Thursday, August 5, 2010

Has this guy found JOY?

I think you'd agree with me that this man is experiencing joy.  Something about that music seems to make him come alive. I wonder if he has always been this way when it comes to music, or if he has somehow learned or chosen to be that way?

Not sure what I mean? I wouldn't have understood the concept of choosing joy myself just 5 years ago.

Nia's first principle is "The Joy of Movement".  I never actually thought that was possible. To me, movement had always been related to body shame, physical pain and usually some form of embarrassment on my part.

I took my first Nia class with Martha Randall in 2002. It was arranged by Marla Feldman as part of a "team building" workshop for the therapists at NRC Feldman & Associates.  My first impression? 

"This is not for me!" In fact I told Martha and the rest of the group how strange I thought it was to be exercising barefoot.  That experience sent me back to the gym to the aerobics and step classes.

Until a year so so later when I needed to fill in a night with a new activity (back then I was so over-programmed) and the only thing that worked was a Nia class up the street at the community centre. So I gave it a try. 
Fast forward a few years to my exercise addiction, when I had decided to do my Nia (White Belt) teacher training (really as a way to squeeze in more exercise into my life).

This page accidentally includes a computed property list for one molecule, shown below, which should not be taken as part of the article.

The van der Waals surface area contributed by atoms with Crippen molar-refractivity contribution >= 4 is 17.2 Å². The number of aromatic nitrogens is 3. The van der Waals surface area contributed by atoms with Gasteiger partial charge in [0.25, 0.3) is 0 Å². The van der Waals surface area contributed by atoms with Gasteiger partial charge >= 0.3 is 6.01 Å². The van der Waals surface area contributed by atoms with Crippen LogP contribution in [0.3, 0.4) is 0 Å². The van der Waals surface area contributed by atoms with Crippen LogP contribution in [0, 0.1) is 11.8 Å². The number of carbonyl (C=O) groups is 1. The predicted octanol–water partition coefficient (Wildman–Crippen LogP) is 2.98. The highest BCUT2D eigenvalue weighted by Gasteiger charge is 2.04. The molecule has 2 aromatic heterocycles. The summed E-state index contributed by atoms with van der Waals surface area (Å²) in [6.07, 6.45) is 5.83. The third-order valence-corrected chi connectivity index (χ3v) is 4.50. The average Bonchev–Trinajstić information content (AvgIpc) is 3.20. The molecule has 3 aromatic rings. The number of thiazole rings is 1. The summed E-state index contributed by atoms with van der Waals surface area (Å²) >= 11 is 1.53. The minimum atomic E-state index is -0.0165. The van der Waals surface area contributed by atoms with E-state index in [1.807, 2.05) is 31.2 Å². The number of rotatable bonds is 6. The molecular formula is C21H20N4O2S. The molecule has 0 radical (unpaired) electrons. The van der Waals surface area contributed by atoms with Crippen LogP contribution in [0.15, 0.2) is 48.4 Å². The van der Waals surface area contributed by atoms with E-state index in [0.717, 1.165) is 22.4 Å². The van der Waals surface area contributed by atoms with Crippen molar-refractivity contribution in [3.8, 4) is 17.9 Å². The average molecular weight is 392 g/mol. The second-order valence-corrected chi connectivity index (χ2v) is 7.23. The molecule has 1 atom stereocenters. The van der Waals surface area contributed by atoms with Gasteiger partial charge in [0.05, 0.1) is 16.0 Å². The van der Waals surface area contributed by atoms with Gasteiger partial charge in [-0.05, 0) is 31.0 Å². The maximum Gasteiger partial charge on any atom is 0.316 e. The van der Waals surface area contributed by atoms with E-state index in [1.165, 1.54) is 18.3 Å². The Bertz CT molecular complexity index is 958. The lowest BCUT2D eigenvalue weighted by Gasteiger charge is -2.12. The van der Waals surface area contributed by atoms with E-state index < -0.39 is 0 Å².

The first full day of that White Belt training in 2006 with my teacher Martha Randall,
she introduced this principle "The Joy of Movement".  

She said,  "In Nia, joy is the primary sensation we want to seek from all movement. If you lose joy, tweak your movement to find it again. When you have joy, sustain it. When joy is not present, look for it."

I struggled with this as my therapist had, at the same time, been telling me that it was ok to experience sadness and that I didn't have to keep pushing it down.  And, in my experience, movement had never been pleasurable. The "Joy of Movement" seemed impossible for me.

Martha explained that "joy", however can be part of any emotion. She asked us to consider the "Joy of Sadness" as an attitude shift that might help us learn.  That made a little more sense.

In those days,  I really had to practice choosing joy (by adjusting my movements and intentionally smiling while practicing).   Over time, I began to become alive in my body.  I began realizing that sensing and feeling my body (something I had avoided doing for a long time), could bring me joy instead of the shame I was so used to attaching to my body. 

And now, I realize that joy is a sensation that comes from me moving in ways that suit and respect my own body. It doesn't come naturally, but comes from my attitude. When I shift to being open to whatever is happening in the moment, then I can make adjustments to invite in the energy of joy. And when I create my own joy and showcase it through my Nia classes, it can help my students feel free to choose their own joy.

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